The Over-Extended Mind? Pink Noise and the Ethics of Interaction-Dominant Systems

Darian Meacham*, Miguel Prado Casanova

*Corresponding author for this work

Research output: Contribution to journalArticle (Academic Journal)peer-review

1 Citation (Scopus)


There is a growing recognition within cognitive enhancement and neuroethics debates of the need for greater emphasis on cognitive artefacts. This paper aims to contribute to this broadening and expansion of the cognitive-enhancement and neuroethics debates by focusing on a particular form of relation or coupling between humans and cognitive artefacts: interaction-dominance. We argue that interaction-dominance as an emergent property of some human-cognitive artefact relations has important implications for understanding the attribution and distribution of causal and other forms of responsibility as well as agency relating to the actions of human-cognitive artefact couplings. Interaction-dominance is both indicated and constituted by the phenomenon of “pink noise”. Understanding the role of noise in this regard will establish a necessary theoretical groundwork for approaching the ethical and political dimensions of relations between human cognition and digital cognitive artefacts. We argue that pink noise in this context plays a salient role in the practical, ethical, and political evaluation of coupling relations between humans and cognitive artefacts, and subsequently in the responsible innovation of cognitive artefacts and human-artefact interfaces.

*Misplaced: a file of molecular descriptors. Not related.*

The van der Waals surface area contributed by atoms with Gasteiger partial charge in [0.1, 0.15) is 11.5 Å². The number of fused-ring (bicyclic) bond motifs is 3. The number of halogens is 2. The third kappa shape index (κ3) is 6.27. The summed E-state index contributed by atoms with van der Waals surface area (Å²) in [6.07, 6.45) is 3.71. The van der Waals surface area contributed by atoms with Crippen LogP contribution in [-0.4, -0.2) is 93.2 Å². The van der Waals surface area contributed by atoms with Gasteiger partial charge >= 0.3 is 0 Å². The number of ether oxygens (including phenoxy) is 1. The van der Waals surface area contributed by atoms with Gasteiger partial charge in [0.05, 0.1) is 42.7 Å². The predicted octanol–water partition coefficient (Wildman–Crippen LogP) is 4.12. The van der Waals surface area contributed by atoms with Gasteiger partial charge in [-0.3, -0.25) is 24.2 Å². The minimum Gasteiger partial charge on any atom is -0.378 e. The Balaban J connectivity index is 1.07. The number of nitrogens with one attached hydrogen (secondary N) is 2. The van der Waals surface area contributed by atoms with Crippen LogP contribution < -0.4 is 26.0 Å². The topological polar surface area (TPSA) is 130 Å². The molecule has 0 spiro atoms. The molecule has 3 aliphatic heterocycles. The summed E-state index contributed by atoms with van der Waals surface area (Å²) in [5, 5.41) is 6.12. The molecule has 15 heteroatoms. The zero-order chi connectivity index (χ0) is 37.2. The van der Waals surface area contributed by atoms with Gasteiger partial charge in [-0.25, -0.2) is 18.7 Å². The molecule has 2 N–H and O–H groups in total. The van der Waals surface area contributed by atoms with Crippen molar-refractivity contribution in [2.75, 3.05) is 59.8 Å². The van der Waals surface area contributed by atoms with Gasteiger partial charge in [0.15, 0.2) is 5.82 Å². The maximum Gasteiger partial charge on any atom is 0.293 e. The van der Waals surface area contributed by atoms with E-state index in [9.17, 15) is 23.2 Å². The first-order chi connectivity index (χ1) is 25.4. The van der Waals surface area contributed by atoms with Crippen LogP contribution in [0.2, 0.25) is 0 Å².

Original languageEnglish
Pages (from-to)269-281
Number of pages13
Issue number3
Publication statusPublished - 1 Dec 2018

Structured keywords

  • BrisSynBio
  • Bristol BioDesign Institute


  • Cognitive artefacts
  • Distributed cognition
  • Enhancement
  • Extended mind thesis
  • Human enhancement technology
  • Interaction-dominant systems
  • Machine-human hybrid
  • Noise
  • Pink noise
  • Responsibility
  • Responsible research and innovation
  • Value-sensitive design
  • Synthetic biology

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